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Buying A House... Difficult For Millennials, Or Everyone? And What Does It Mean For The Future Economy?

A couple arrives for the open house for a home in Los Angeles.
A couple arrives for the open house for a home in Los Angeles.
Richard Vogel/AP

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It’s not necessarily easy to buy a house today, especially for younger generations. Wages aren’t keeping up with the rising home prices and the median age of a homebuyer is at its oldest since the National Association Realtors started tracking in the 1980s.

Economists say it’s the aftermath of the financial crisis. Young adults who came of age during the crisis and are now looking to buy homes are quickly realizing they’re priced out of the market. Although mortgage rates are considered low, economists say young adults often can’t afford the down payment.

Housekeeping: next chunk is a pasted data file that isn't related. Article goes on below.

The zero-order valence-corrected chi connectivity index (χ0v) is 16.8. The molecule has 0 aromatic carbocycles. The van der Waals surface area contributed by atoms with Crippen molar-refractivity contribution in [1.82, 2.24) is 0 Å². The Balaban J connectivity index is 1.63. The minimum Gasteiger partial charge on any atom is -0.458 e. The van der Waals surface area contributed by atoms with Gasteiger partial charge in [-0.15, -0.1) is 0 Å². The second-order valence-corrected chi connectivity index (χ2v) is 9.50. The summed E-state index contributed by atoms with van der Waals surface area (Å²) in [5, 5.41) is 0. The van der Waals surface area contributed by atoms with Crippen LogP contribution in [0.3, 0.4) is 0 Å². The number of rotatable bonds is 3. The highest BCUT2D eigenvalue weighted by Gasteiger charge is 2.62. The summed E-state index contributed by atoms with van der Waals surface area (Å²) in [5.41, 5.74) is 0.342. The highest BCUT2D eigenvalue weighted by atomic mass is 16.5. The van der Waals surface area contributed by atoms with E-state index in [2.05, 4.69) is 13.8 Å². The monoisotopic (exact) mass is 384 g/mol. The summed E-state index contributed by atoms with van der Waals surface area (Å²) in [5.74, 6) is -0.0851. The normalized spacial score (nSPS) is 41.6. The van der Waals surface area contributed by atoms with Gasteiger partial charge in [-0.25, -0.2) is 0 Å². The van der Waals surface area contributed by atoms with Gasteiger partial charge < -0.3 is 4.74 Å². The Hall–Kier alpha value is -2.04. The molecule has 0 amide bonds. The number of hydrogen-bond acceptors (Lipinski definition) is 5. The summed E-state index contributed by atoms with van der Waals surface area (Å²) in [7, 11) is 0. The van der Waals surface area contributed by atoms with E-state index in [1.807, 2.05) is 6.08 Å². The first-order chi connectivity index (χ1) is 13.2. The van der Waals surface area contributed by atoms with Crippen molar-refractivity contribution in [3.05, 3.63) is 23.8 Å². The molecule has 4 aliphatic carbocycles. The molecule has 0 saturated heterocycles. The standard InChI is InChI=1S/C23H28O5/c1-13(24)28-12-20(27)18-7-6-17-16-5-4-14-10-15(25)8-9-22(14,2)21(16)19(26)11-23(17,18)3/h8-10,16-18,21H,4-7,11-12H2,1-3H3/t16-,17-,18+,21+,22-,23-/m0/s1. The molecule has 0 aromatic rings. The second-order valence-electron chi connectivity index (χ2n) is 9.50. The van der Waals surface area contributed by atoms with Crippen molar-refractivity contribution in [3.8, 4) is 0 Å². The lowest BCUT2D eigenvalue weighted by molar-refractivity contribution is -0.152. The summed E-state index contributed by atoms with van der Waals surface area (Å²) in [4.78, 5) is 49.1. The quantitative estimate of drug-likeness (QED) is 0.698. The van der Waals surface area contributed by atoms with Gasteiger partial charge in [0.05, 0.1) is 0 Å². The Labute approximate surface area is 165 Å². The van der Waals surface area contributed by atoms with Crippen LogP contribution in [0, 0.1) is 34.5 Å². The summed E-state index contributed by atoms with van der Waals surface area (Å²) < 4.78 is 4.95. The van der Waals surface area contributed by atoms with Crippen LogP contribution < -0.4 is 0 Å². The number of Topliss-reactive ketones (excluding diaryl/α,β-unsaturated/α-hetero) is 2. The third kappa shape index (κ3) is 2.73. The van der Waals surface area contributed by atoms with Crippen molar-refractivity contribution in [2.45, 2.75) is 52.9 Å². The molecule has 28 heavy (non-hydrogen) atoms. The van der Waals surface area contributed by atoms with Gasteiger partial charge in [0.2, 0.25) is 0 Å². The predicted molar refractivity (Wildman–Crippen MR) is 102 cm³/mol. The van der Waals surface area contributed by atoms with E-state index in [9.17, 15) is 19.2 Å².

And some are starting to wonder if that could have larger implications on the general economy by reshaping numerous decisions young adults make, including their willingness to spend, the places their willing to move to, and whether or not to have children.

But some argue the problem is completely overstated and isn’t tied to one specific generation. And housing supply could be the real culprit behind the issue. 

Larry sits down with two economists to discuss the issue and what it could mean for the future.  

Have you had trouble buying a home? Join the conversation and share your experience. 


Richard Green, housing policy expert; director of Lusk Center for Real Estate Chair at USC; former senior advisor at the Department of Housing and Urban Development under the Obama administration.

Christopher Thornberg, founding partner of Beacon Economics, his focus includes economic forecasting, employment and labor markets and economic policy